Finding parallels between present and past always is interesting. I was thinking of one such parallel between Gandhi and Narayanmurthy. What inspired me to compare these personalities, despite of absence of strict similarity, is their patriarchal image - that of a bespectacled man, old in age, calm in demeanor like a saint.
Gandhi officially retired from Congress in mid 1930s to his ashram in Wardha. Yet, he continued to remain the numero uno of his party men and his line of thinking was seldom breached. Similarly, Mr Murthy retired from Infosys in 2003. He continues to remain on the board of directors and his approval is necessary for all-important matters concerning the company.
Gandhi smartly mixed godliness with politics. One moment, he would be strategically demanding ‘poorna swaraj’, thereby weakening the demand of separate Dominion of archrival Jinnah – who represented Muslim League. In simpler words, Gandhi wanted Britishers to leave India entirely, while Jinnah wanted a status of separate Dominion like Canada and Australia – commonwealth countries which owed their allegiance to King.
Smartly maintaining distance from Jinnah and his Muslim League, Gandhi preached brotherhood between Hindus and Muslims much like a saint. Gandhi had confused Jinnah so much that Jinnah could never understand in which capacity his counterpart spoke – of an individual who has retired from Congress or of someone who still controlled Congress. Gandhi had confused even Nehru by referring to God in those shrewd political discussions to such an extent that Nehru had remarked – “his constant references to God, God had told him to do that and God came in his dream irritated me”.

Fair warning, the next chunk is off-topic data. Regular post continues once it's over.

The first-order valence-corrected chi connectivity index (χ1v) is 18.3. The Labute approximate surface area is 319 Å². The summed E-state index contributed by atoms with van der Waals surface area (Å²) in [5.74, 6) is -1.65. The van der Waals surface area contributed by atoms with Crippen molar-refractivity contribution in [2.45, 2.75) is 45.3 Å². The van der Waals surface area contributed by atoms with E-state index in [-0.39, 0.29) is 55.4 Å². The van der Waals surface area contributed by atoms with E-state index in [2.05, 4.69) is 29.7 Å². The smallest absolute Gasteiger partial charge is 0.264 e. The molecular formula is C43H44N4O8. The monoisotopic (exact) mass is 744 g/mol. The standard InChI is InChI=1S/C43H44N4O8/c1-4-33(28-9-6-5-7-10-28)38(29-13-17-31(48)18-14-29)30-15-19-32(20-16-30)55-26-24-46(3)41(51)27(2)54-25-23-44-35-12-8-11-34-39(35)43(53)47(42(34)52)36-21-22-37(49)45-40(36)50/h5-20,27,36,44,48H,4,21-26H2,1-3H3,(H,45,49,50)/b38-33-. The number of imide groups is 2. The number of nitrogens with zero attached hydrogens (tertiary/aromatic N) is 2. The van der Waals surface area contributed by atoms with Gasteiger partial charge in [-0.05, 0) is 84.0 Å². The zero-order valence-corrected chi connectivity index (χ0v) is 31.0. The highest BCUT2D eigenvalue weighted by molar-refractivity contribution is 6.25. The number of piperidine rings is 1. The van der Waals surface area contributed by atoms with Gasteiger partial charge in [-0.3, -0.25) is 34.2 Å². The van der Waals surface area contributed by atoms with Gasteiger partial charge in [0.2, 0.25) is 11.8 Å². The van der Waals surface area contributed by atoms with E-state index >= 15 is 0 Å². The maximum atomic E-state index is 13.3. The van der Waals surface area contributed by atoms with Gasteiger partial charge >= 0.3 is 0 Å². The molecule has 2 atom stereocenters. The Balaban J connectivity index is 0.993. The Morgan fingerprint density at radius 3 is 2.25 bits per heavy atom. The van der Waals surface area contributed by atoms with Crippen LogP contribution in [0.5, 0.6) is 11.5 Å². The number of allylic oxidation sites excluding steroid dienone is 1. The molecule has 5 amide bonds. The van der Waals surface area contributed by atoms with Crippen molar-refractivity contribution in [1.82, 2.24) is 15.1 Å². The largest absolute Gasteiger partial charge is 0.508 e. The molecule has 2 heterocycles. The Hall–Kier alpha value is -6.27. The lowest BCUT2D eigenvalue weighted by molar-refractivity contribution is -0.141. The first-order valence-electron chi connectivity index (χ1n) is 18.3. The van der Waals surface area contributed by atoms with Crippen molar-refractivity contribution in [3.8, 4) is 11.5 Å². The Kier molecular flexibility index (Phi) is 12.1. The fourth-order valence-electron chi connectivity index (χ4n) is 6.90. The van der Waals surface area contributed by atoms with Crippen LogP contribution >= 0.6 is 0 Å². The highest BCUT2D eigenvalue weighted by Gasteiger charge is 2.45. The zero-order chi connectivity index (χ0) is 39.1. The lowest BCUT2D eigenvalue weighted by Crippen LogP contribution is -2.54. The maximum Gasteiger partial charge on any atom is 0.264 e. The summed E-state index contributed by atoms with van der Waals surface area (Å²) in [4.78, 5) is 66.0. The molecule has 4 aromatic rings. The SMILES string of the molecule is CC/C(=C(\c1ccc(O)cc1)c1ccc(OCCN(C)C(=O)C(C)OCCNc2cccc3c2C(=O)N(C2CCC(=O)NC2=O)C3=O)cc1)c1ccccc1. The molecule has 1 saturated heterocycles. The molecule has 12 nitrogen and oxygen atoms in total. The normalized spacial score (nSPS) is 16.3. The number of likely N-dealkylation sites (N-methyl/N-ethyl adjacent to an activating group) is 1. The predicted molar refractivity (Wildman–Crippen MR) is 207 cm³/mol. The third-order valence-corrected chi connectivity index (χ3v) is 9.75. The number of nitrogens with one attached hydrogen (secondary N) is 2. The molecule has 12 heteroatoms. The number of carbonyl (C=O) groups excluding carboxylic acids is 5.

Mr Murthy too has attempted to confuse the audience as regards to the capacity he speaks in. Does he speak as an industry veteran? Does he speak as one of the ‘old uncles’ of neighborhood? Does he speak as a social reformer? It seems that Mr Murthy has ideas on anything under sun. He has spoken about the plight of rural women. Much like Gandhi, who educated the masses about the evils of poor sanitation. Though, Mr Murthy may not be as shrewd as Gandhi (or in absence of detailed evidence), but it is clear that he too had the ideas to change the world he lived in. Both Gandhi and Murthy wanted to impact the world beyond their respective areas that of a freedom fighter and an industrialist.
Gandhi argued hard with Ambedkar as the latter had no faith in Congress’s ability to represent Dalits. Gandhi argued that having too many leaders would weaken their stand against British Raj. The man did not stop there. He launched many programmes for upliftment of untouchables – one of the most important being giving them a new name ‘Harijan’. Though such kind of evidence is not available for Mr Murthy. Still, there are incidents, which show that his ambitions are really high and he does not want to remain idle after retirement. It is heard that Mr Murthy said, rather arrogantly, that he would change the face of Bangalore if the Government allows him to do so. Tales of his wishes to become the Indian Ambassador to US and later of becoming the President of India have been doing rounds in media circles for quite some time.
It is clear that both these men carefully cultivated their image of being a self-less, responsible elderly and then used it to get maximum gains for their own aspirations. It is also said that Mr Murthy used to get the minimum salary of all founder members of Infosys. In 2003, his annual salary was Rs 18 lakhs. Phaneesh Murthy’s salary was more than a crore just before he was sacked.
The list of similarities between the two men does not stop here. Gandhi was and is still the most respectable politician. Mr Murthy too will feature among the most respectable industrialist of India. In fact, before Tatas went on an acquisition spree, it was Mr Murthy and not Mr Ratan Tata, who was hailed as the face of globalised India.